Fifth Circuit: In the most recent case addressing the question, the Fifth Circuit concluded that the Texas Citizens Participation Act (TCPA), Texas’ anti-SLAPP statute, does not apply in federal court. Klocke v. Watson, 936 F.3d 240, 245 (5th Cir. 2019). The Court concluded that Federal “Rules 12 and 56, which govern dismissal and summary judgment motions, respectively, answer the same question as the anti-SLAPP statute: what are the circumstances under which a court must dismiss a case before trial?” and, accordingly, “because the TCPA’s burden-shifting framework imposes additional requirements beyond those found in Rules 12 and 56 and answers the same question as those rules, the state law cannot apply in federal court.” Id.

However, the Fifth Circuit appears to have also held that Louisiana’s anti-SLAPP law could still apply in federal court. In Henry v. Lake Charles American Press, L.L.C., 566 F. 3d 164 (5th Cir. 2009), the Court held that Louisiana’s “nominally procedural” anti-SLAPP statute applies in federal court pursuant to the Erie doctrine. 566 F.3d 164, 169 (5th Cir. 2009). In Klocke, the Fifth Circuit distinguished the Texas and Louisiana statutes, noting that the TCPA differed from Louisiana’s statute because it “imposes higher and more complex preliminary burdens on the motion to dismiss process and imposes rigorous procedural deadlines,” Klocke, 936 F.3d at 248, thus leaving open the possibility that Louisiana’s statute could still apply in federal court.

Tenth Circuit: The Tenth Circuit held that New Mexico’s anti-SLAPP statute did not apply in federal court in Los Lobos Renewable Power, LLC v. Americulture, Inc, 885 F.3d 659 (10th Cir. 2018). The Court determined that the New Mexico statute provided a procedural mechanism designed to expedite the disposal of frivolous lawsuits but did not set forth any rules of substantive law; instead, the statute only affects the timing of disposition of SLAPP suits. “Unlike many other states’ anti-SLAPP statutes that shift substantive burdens of proof or alter substantive standards, or both, under no circumstance will the New Mexico anti-SLAPP statute have any bearing on the suit’s merits determination.” Id. at 670 (citing Makaeff v. Trump Univ., LLC, 715 F.3d 254 (9th Cir. 2013) (addressing a California anti-SLAPP statute that shifted substantive burdens and altered substantive standards)).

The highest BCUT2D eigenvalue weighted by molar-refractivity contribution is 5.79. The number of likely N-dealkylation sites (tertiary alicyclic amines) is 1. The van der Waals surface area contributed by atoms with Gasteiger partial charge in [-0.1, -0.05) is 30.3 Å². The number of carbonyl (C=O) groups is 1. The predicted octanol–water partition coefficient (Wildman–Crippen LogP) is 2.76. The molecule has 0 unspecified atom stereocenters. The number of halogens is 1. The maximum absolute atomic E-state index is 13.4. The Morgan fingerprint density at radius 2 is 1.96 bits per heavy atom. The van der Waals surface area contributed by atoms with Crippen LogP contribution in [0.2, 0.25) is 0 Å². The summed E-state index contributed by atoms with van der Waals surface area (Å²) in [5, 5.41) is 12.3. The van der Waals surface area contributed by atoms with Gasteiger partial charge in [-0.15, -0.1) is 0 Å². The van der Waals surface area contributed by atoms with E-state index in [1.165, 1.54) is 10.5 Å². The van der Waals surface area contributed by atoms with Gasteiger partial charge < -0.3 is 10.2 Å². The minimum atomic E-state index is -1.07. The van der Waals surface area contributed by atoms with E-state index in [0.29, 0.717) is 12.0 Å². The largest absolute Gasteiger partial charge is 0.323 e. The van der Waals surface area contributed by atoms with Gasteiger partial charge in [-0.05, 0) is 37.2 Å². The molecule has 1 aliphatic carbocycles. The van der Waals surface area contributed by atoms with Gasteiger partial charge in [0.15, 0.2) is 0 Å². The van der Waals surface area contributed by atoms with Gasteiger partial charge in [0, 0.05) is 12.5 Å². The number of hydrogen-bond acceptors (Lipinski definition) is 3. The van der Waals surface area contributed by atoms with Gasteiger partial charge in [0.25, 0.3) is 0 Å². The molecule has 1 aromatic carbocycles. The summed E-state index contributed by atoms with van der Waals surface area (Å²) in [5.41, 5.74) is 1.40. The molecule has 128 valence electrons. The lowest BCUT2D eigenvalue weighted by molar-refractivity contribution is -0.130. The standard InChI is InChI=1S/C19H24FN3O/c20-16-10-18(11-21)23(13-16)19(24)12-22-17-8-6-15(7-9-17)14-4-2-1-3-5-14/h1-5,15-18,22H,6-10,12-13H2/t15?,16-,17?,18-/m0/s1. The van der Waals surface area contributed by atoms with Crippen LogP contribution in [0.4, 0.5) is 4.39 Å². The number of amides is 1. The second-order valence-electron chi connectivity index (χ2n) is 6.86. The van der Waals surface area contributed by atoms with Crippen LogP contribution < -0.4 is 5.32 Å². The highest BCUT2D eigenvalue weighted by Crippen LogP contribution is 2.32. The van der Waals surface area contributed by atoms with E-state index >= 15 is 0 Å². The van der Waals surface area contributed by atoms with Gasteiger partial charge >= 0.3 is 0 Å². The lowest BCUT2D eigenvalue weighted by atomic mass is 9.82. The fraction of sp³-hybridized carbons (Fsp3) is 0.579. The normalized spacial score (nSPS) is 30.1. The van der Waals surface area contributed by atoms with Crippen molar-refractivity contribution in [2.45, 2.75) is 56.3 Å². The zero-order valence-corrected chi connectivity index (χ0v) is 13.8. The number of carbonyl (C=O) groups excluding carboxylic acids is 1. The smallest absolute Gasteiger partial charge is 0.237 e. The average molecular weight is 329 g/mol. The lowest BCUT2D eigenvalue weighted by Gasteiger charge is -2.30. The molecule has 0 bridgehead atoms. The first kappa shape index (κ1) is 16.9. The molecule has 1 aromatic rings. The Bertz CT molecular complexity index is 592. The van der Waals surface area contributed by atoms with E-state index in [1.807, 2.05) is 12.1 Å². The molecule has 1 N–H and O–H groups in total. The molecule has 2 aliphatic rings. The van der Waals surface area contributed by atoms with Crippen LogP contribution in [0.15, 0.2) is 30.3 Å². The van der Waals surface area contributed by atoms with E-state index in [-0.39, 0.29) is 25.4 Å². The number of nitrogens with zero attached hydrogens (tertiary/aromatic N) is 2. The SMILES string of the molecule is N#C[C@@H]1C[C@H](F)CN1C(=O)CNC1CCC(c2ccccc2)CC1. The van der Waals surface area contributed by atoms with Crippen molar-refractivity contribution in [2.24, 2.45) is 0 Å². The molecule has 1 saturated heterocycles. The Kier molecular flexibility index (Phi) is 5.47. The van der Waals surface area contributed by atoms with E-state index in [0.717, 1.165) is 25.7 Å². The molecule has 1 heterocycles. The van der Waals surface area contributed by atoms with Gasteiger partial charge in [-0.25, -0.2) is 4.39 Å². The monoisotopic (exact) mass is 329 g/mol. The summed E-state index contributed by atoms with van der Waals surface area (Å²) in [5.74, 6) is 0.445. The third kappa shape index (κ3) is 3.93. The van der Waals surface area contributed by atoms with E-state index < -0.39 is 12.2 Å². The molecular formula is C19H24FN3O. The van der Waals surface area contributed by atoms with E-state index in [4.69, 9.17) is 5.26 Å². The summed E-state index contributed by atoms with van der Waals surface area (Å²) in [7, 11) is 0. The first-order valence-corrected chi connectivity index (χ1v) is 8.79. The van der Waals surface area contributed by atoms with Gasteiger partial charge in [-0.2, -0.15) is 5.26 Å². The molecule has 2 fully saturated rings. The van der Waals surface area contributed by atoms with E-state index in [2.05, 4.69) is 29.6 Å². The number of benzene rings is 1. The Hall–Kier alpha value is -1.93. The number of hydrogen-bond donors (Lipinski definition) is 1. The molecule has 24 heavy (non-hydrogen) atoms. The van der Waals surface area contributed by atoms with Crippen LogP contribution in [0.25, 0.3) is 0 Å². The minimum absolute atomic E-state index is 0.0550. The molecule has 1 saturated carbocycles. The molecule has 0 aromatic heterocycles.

Eleventh Circuit: In Carbone v. Cable News Network, Inc., 910 F.3d 1345 (11th Cir. 2018), the Eleventh Circuit held that Georgia’s anti-SLAPP statute did not apply in federal court, concluding that the motion-to-strike provision of the Georgia statute “answer[s] the same question” as [Federal] Rules 8, 12, and 56, but it does so in a way that conflicts with those Rules by requiring the plaintiff to allege and prove a probability of success on the merits. Id. at 1350. The Court held that the Rules “express ‘with unmistakable clarity’ that proof of probability of success on the merits ‘is not required in federal courts’ to avoid pretrial dismissal, and that the evidentiary sufficiency of a claim should not be tested before discovery. But the relevant provisions of the Georgia anti-SLAPP statute explicitly require proof of a probability of success on the merits without the benefit of discovery. The result is a ‘direct collision’ between the Federal Rules and the motion-to-strike provision of the Georgia statute.” Id. at 1351 (internal citations omitted).

DC Circuit: The District of Columbia anti-SLAPP statute cannot be used in diversity cases in federal court. In Abbas v. Foreign Policy Group, LLC, et al., No. 13-7171 (D.C. Cir. Apr. 24, 2015), then-Judge (and future Supreme Court Justice) Brett Kavanaugh wrote that “[a] federal court exercising diversity jurisdiction should not apply a state law or rule if (1) a Federal Rule of Civil Procedure ‘answer[s] the same question’ as the state law or rule and (2) the Federal Rule does not violate the Rules Enabling Act.” Id. (quoting Shady Grove Orthopedic Assocs., P.A. v. Allstate Ins. Co., 559 U.S. 393, 398–99, 130 S. Ct. 1431, 1437 (2010) (majority op.)).

So far, the Courts of Appeals for the Third, Fourth, Sixth, Seventh and Eighth Circuits have not yet addressed this question. When they are presented with the opportunity to do so, predicting the outcome of those cases will require a careful reading of the exact language of the applicable state statute before them.